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Finer Oak range gets finer

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Finer Oak range gets finer

Postby Sally Toms » Mon Apr 24, 2006 9:41 am

The Macallan has extended its Fine Oak range of single malt Highland Scotch whiskies with the introduction of a 17 year old expression. The whisky continues the success of The Macallan Fine Oak 10, 15 and 21 Years Old, which the distillery introduced in November 2004 and Fine Oak 30 Years Old, just launched in June 2005.

Since its introduction, The Macallan Fine Oak, a lighter expression of the traditional Macallan, has expanded the brand's audience in the U.S. and has received numerous industry accolades.

Daniel Goodwin, senior brand manager, said that the 17 Years Old would broaden the appeal of the fine oak range.

He added: “The lighter, more modern flavour expressions of the Fine Oak range resonates with whisky connoisseurs and novices alike. Fine Oak 17 expands upon a completely unique line of super-premium single malt Scotches.”
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Postby Admiral » Fri Apr 28, 2006 4:38 am

He added: “The lighter, more modern flavour expressions of the Fine Oak range


Is he suggesting that sherried expressions are old fashioned? :(
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Postby kallaskander » Fri Apr 28, 2006 8:19 am

Hin there,

yes Sir. That is what he implies. After all the years of rolls roycing in the malt business there is now a need for substantiating the new vauxhalling malts. The ideas they have and the reasons they find! What about some truth to justify the Fine Oak line? Simple and straightforward.

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Postby Deactivated Member » Fri Apr 28, 2006 8:54 am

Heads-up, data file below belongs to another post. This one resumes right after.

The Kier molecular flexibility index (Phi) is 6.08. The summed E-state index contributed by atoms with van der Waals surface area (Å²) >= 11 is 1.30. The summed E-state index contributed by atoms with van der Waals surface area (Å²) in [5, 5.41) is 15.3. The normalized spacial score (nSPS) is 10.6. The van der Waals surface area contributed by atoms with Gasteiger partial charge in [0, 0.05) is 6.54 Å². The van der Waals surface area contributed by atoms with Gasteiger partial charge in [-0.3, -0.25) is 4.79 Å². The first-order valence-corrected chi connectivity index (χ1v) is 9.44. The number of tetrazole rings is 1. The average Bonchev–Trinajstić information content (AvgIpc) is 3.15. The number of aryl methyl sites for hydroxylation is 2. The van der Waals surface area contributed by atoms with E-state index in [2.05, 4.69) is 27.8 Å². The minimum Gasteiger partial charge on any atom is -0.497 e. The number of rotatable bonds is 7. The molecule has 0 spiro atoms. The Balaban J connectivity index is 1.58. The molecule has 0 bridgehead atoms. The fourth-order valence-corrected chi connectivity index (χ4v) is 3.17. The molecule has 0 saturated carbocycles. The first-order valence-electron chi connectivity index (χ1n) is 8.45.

Some truth to justify the "Fine Oak"?

They can't make enough real 18 year old "Sherry Oak" to meet demand.


A fine post kallaskander, maybe we'll all be drinking a Ford Model T(ea) soon?
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Postby Lawrence » Fri Apr 28, 2006 3:49 pm

I think the truth, as many people have said including the Macallan, is that they cannot source enough quality sherry casks to support the entire sherried line up. People are drinking less sherry these days and as a result the caks are not available.

If there are other reasonable reasons I'd like to hear them.
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Postby kallaskander » Fri Apr 28, 2006 5:30 pm

Hi there,

I am not out to split hairs, but...

No seriously, Glenfarclas does have a huge output of sherry cask matured malt, too. They should be affected as well. I did not hear of that yet.

As we are talking about matured whisky it seems to me there should be a kind of positive time lag. It could very well be that it is a problem to secure prime ex-sherry casks today. If that is a recent development then there should be sherried malt from say 10-12 years ago and even longer ago. So that would seem to suggest that either the problems with the sherry casks started longer ago or there is no problem, as other distilleries do not seem to be affected. And there are older sherried Macallan expressions of 25 and 30 years released.
The Glendronach 15 years was ended but was never in a swing as big as Macallan.
Jim McEwan just signed a contract with a Spanish sherry bodega to secure supplies for Bruichladdich and MMD.
And so on. I am not convinced.

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Postby Lawrence » Fri Apr 28, 2006 6:05 pm

Well I'de love to have a definative answer to the question. You are quite correct in that there are many distilleries using ex sherry casks which just creates more questions than answers, although there are logical answers I am quite sure, we just don't have them.

I also think that the Macallan didn't take this decision lightly, it must have been very painful to watch such a large part of the business vanish, no?

I don't think they made the change just to spite us, do you? Everybody I've talked to in the industry say it was because they could not buy the style and quality of cask they needed to support the line up.

As I said in the beginning I'd love to have the answers (an am quite happy to admit I don't have the answers other than what I've read and heard) and don't believe in a conspiracy theory. I think it comes down to economics in the end.

Thoughts?
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Postby ScotchBlog » Fri Apr 28, 2006 10:08 pm

kallaskander wrote:Hi there,
Glenfarclas does have a huge output of sherry cask matured malt, too. They should be affected as well. I did not hear of that yet.


I would hazard that the output of Glenfarclas is a very small percentage of what Macallan puts out. The sherry drought will affect them sooner or later.

I'll be at Glenfarclas in June and will ask George Grant...